I got planted in West Texas nearly 20 years ago, somewhat against my will. The people are wonderful here, but scenery is sadly lacking, especially if one has been spoiled by living in pretty places. Believing that I was supposed to ‘bloom where I am planted’, I put down roots, raised children, and have ever been trusting that I have a mission to accomplish here, and that in Divine timing, I might get to relocate to a more pleasant place of paradise.
I have learned to be content in the waiting for change, but not without some groaning. My spirit sometimes sags with the summer heat (yesterday it was 107.6 degrees in the shade), high electric bills, hot winds, fried, brown lawns, and dust storms that leave your teeth gritty if you dare try to smile outside. And smile big, I try—it makes life more enjoyable.
Just a few lessons learned from Desert Time (think metaphorically):
* Desert seasons produce hardy people. We have no mountains to escape to or to wander around. Landscape seems flat and boring. We see the wide horizon, but any change ahead seems, oh, so far off. Strong character is produced as we endure scorching ‘heat’ with gracious patience, living life faithfully, making a difference around us, one day at a time—while keeping our eyes focused on dreams ahead.
* Help the weaker ones. Spiritually speaking, we must put others’ needs first. To share with those who are struggling, help them keep protected along their journey. We do this out of our own strengths and victories.
* It’s easy to get dehydrated, so drink a lot. Water, yes. Fine wine occasionally, yes. Spirit, most definitely yes! Drink deep, drink long, drink until we are full, every day. Because we humans leak and need a constant refilling and refueling in order to survive. We may look parched or weather-worn on the outside, but inwardly, we are being renewed day by day by the One who made us.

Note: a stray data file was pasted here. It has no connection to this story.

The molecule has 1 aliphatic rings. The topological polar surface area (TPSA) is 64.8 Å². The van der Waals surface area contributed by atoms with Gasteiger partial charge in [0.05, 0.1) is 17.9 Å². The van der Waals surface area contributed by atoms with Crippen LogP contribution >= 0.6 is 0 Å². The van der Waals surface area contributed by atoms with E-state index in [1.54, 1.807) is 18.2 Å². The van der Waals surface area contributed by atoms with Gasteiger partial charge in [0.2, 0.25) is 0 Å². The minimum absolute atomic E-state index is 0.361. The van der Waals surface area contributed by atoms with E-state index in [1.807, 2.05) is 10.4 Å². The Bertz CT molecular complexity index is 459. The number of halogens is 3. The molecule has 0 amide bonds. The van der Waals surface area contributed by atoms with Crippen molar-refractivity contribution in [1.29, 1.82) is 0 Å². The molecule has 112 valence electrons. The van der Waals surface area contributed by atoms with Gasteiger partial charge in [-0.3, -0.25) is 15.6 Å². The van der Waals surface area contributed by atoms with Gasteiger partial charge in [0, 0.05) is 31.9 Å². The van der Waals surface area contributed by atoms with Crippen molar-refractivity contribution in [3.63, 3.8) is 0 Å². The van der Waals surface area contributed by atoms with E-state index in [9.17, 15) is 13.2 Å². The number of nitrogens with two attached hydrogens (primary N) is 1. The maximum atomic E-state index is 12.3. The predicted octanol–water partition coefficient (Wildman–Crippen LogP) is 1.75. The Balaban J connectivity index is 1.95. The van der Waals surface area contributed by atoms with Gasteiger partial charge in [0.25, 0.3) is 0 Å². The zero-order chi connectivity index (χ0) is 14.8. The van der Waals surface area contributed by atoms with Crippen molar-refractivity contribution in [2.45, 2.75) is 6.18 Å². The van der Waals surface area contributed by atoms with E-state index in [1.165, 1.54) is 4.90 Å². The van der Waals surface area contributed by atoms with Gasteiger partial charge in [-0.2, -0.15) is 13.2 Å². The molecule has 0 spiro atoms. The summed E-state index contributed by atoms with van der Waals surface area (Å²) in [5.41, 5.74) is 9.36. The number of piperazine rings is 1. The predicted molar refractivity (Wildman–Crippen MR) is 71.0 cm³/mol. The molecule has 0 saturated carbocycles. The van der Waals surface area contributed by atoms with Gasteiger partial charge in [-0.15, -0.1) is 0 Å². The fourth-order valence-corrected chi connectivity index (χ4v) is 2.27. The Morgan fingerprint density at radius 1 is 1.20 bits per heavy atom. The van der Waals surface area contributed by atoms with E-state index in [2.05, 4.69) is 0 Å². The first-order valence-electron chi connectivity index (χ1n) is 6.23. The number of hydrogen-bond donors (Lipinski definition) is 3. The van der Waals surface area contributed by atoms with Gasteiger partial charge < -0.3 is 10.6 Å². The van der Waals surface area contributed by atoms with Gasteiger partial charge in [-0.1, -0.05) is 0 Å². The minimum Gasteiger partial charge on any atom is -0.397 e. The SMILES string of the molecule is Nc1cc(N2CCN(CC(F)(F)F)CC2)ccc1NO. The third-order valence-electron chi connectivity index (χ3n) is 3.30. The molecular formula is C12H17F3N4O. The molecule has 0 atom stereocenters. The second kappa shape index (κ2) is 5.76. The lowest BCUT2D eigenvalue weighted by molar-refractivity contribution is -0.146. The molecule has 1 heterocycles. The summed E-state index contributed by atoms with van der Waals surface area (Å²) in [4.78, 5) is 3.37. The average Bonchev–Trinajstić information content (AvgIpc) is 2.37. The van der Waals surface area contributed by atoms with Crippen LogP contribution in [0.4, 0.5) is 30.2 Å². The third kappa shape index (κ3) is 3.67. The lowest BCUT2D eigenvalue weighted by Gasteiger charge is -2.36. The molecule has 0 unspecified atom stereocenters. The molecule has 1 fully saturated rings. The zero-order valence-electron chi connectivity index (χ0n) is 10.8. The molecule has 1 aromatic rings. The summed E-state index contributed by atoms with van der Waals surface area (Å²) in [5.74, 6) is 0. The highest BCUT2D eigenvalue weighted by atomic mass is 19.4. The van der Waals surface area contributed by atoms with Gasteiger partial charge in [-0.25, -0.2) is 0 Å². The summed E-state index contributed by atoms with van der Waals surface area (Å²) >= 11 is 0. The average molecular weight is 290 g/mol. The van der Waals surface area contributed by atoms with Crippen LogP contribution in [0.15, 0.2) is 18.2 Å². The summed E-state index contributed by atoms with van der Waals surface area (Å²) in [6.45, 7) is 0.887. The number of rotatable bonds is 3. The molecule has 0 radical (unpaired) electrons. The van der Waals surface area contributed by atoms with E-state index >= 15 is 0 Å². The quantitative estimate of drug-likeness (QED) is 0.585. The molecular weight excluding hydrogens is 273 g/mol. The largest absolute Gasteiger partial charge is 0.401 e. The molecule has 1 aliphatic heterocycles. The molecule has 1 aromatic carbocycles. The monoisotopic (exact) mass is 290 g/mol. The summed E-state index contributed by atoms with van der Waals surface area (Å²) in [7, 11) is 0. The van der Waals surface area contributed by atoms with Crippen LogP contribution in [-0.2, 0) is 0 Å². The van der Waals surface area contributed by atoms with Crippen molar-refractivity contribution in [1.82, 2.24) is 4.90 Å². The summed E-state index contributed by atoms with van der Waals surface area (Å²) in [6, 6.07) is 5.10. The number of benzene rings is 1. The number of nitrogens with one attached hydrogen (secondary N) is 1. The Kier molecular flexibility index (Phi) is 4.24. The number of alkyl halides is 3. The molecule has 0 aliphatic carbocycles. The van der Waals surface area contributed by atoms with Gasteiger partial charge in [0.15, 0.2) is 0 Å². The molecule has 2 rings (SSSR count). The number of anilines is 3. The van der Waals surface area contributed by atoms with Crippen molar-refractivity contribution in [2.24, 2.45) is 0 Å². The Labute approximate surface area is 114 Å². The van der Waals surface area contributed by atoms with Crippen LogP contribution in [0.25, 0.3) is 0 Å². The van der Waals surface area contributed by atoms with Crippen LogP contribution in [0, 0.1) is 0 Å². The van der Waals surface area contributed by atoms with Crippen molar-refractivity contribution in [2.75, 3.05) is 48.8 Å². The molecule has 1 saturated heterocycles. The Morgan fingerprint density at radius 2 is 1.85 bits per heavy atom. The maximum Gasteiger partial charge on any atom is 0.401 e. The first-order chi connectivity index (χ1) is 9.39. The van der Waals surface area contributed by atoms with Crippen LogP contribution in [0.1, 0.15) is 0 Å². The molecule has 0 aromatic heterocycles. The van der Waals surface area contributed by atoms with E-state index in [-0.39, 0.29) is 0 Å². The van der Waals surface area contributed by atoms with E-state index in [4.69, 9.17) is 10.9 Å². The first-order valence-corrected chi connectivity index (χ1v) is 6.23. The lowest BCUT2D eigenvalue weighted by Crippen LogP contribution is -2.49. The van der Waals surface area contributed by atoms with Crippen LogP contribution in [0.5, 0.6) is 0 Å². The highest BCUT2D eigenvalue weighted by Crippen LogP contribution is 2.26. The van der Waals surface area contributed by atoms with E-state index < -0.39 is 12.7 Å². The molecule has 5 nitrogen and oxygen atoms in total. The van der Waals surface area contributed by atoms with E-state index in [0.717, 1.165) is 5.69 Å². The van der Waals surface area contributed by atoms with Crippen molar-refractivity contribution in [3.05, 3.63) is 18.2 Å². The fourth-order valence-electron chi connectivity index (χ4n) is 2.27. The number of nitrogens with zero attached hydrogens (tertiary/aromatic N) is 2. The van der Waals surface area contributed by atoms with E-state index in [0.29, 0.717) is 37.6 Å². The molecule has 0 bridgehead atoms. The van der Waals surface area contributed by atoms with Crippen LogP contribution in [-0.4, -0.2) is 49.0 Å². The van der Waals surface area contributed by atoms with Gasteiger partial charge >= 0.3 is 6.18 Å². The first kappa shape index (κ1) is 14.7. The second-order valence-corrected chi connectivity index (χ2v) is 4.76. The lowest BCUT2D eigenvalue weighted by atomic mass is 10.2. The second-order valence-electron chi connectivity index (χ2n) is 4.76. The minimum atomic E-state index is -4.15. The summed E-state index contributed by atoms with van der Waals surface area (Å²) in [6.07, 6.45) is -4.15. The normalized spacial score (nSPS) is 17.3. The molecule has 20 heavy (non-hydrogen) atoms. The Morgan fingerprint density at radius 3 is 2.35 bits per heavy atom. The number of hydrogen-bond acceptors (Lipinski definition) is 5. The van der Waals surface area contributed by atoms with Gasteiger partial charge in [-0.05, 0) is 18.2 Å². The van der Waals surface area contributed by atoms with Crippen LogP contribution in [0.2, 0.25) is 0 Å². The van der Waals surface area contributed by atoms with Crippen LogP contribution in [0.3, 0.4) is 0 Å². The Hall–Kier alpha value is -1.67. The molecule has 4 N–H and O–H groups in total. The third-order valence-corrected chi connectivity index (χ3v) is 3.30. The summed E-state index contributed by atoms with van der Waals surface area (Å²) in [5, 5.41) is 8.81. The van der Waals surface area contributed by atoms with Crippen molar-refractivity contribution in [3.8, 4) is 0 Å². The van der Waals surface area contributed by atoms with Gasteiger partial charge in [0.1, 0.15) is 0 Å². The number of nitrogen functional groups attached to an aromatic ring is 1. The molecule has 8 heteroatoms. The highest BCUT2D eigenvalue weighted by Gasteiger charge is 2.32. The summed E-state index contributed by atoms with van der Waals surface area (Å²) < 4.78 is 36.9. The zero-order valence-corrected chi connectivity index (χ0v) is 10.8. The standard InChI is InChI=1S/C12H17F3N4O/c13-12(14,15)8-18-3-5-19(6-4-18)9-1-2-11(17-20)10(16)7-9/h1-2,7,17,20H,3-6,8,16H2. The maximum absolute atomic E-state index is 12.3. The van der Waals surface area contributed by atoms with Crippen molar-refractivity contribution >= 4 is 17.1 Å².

* It only takes a careless spark to start a wildfire. “By our speech we can ruin the world, turn harmony to chaos, throw mud on a reputation, send the whole world up in smoke and go up in smoke with it, smoke right from the pit of hell.” (James 3:6) It is easier to prevent a fiery disaster than to control it once it has begun. Note to self: Watch my tongue . . . and quit complaining!
* Sometimes relief comes in the form of a storm. We pray consistently for welcome ‘rain’ and the answers often appear in the form of pounding hail, tornados, water torrents, or high winds–that force violent cleansing within our lives. Allowing our roots to go deep during difficult times keeps our foundation firm when we are shaken to the core.
* We all need to take a break once in a while. Get out of dodge, take a vacation, refresh in a different locale. See another part of the world—we return ‘home’ with a renewed perspective that will sustain us until seasons change.
Just call me ‘Desert Rose’—because I am learning to thrive by blooming and releasing divine fragrance in all sorts of dry places.
Question: What kinds of adversity are you learning to persist through? What’s your strategy? What are some of the lessons you have learned in the process?
Lessons From the Desert